I enjoy observing with small scopes .  I've owned a number of scopes 80 mm and under including this 60 mm F/7 Parks-Carton. 

 

4584801-Parks 80mm F7 Number 2.jpg
 
But i settled on 80 mm as being just right.. Currently I have four , a Celestron 80 mm F/5 fitted with a 2 inch William Optics focuser,  an AT-80LE (F/6, FPL-53), an WO Megrez II FD (F/7,FPL53) and Meade 310, the 80 mm F/11 manufactured by Mizar. .
 
Jon

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#18 Tyson M

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Posted 20 June 2018 - 04:37 PM

I absolutely love small scopes. I have the perfect 80mm now , but I'm somewhat afraid to travel with it because it is a triplet and I am afraid of knocking it out of collimation, perhaps irrationally.

Now I may be looking for another small 80mm scope that fits in my photo backpack for travel.
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#19 Sarkikos

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Posted 21 June 2018 - 05:54 AM

Thanks. I have been thinking along the lines of Manfrotto. I would really like something with an extendable head that I could crank up or down. 

Extendable heads/columns are a great feature, especially for refractors, which have a wide range in eyepiece height between zenith and horizon.  You can extend the column instead of shifting your chair up and down, or standing up and sitting back down. 

 

Another benefit of an extendable column is that you don't have to bring out a cumbersome and heavy astro-chair.  All you need is a light, adjustable camping stool.  You can sling one of those across your shoulders as you take the scope and mount outside.  https://www.camptime...rd-roll-a-stool

 

Mike


Edited by Sarkikos, 21 June 2018 - 05:57 AM.

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#20 rerun

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Posted 21 June 2018 - 10:22 AM

A very fine scope your new TV60 , Congratulations. I am hooked by small refractors. Yesterday I made a short observation of the moon. I had to go up early in the morning for work. But for a short view on the moon the litte FOA60 is great. I used my williams bino with 20mm williams eyepices and enjoyed the  half  hour viewing the moon. It takes no time to built it up and the fun is great. I sleeped very well after this observation.

Thats why I love little scopes so much.

 

Clear skies Markus 

 

FOA 60 with Bino
20180620 222324

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#21 russell23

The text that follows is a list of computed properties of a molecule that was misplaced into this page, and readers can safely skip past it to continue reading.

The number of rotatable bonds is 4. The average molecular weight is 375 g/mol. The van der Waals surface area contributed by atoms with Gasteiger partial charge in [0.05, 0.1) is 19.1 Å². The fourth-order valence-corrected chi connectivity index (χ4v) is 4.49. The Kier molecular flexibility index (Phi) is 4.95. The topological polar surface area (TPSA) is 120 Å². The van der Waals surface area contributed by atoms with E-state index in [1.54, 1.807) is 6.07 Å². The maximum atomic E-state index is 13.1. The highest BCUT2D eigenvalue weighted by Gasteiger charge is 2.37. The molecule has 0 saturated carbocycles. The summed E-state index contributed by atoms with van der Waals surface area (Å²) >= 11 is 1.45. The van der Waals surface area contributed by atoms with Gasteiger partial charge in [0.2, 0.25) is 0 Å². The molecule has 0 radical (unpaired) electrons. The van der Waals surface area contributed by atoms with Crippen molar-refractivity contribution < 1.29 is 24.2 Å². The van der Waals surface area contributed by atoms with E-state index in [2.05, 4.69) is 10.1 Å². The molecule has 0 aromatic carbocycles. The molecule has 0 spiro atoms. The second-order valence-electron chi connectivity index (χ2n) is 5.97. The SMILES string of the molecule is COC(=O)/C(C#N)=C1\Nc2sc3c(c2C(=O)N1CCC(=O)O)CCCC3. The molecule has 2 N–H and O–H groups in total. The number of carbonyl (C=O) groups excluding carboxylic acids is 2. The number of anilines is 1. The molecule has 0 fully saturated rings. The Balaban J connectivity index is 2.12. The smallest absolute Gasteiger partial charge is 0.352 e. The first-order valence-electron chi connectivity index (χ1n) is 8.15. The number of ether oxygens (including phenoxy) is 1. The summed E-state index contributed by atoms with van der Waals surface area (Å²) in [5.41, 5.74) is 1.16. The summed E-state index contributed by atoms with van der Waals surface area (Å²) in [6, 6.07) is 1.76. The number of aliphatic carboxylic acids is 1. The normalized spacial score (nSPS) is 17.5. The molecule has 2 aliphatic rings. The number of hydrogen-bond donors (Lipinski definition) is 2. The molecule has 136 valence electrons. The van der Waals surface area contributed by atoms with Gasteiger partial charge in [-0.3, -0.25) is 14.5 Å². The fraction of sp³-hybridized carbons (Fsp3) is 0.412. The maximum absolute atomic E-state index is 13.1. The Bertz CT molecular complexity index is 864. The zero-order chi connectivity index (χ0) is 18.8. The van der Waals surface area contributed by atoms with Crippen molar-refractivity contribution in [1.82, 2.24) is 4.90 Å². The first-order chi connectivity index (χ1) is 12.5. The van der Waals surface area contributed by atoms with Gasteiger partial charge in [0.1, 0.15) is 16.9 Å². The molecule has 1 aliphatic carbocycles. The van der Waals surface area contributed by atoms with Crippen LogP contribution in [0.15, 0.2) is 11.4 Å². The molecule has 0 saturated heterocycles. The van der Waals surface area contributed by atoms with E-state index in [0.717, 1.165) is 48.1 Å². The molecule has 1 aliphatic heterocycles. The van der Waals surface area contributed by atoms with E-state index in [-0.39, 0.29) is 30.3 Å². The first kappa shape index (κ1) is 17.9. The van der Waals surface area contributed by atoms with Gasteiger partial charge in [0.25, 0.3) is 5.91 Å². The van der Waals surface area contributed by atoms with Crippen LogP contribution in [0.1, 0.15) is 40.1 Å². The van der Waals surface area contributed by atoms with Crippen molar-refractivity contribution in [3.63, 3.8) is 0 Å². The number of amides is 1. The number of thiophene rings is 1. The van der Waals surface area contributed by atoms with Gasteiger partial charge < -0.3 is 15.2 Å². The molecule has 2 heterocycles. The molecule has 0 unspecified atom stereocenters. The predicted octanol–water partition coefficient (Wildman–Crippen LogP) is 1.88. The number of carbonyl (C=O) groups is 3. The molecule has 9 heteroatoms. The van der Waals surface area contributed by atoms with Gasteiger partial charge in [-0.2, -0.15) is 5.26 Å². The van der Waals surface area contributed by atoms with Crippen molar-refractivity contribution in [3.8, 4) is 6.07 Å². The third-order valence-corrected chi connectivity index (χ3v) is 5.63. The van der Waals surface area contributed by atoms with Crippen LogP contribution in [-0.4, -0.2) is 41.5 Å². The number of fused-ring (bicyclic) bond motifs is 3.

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Posted 21 June 2018 - 11:40 AM

I just picked up a Williams Optics Z61 as a nice wide TFOV scope and travel scope.  At home I have a nice table top tripod for it but I’m going to need something for travel.

 

So far I’ve only had a chance to look at the Moon with it one evening.  Zero CA at 106x in the twilight sky.  Sometime this summer I will get a chance to really test it as a widefield scope.

 

 

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#22 Bomber Bob

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Posted 21 June 2018 - 11:49 AM

Cute, Classic, & CA-free:  my 1960 Swift Model 838 sports a 50mm F14 lens by Takahashi, a cable-less GEM, and with a Vixen 36mm adapter uses 1.25" accessories.

 

Swift 838 S10.jpg

 

It's the lightest equatorial grab & go that I have.  Views are super sharp -- even in the rinky-dinky finder.


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#23 Erik Bakker

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Posted 21 June 2018 - 11:49 AM

Like Markus, I observed the first quarter moon last night. Around dusk. At 25-75x. A stunning sight in my smallest scope and favorite grab-n-go, a 82mm ED. Especially at 30x and 2.4 degrees, the sight was breathtaking with numerous craters, mountains, ridges, subtle and stark albedo features. Meanwhile the earthshine gently glowing, the moon hanging silently in the spacious field of a still bluish sky.

 

IMG_2235.jpeg


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#24 Blueox4

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Posted 21 June 2018 - 12:09 PM

I haven’t had my bigger refractor out since I picked up this little gem. The ES 92 17mm eyepiece is hard to balance on my mount but I was floored by the viewing last night. 

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#25 jay.i

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Posted 21 June 2018 - 12:55 PM

Did someone say small scopes? grin.gif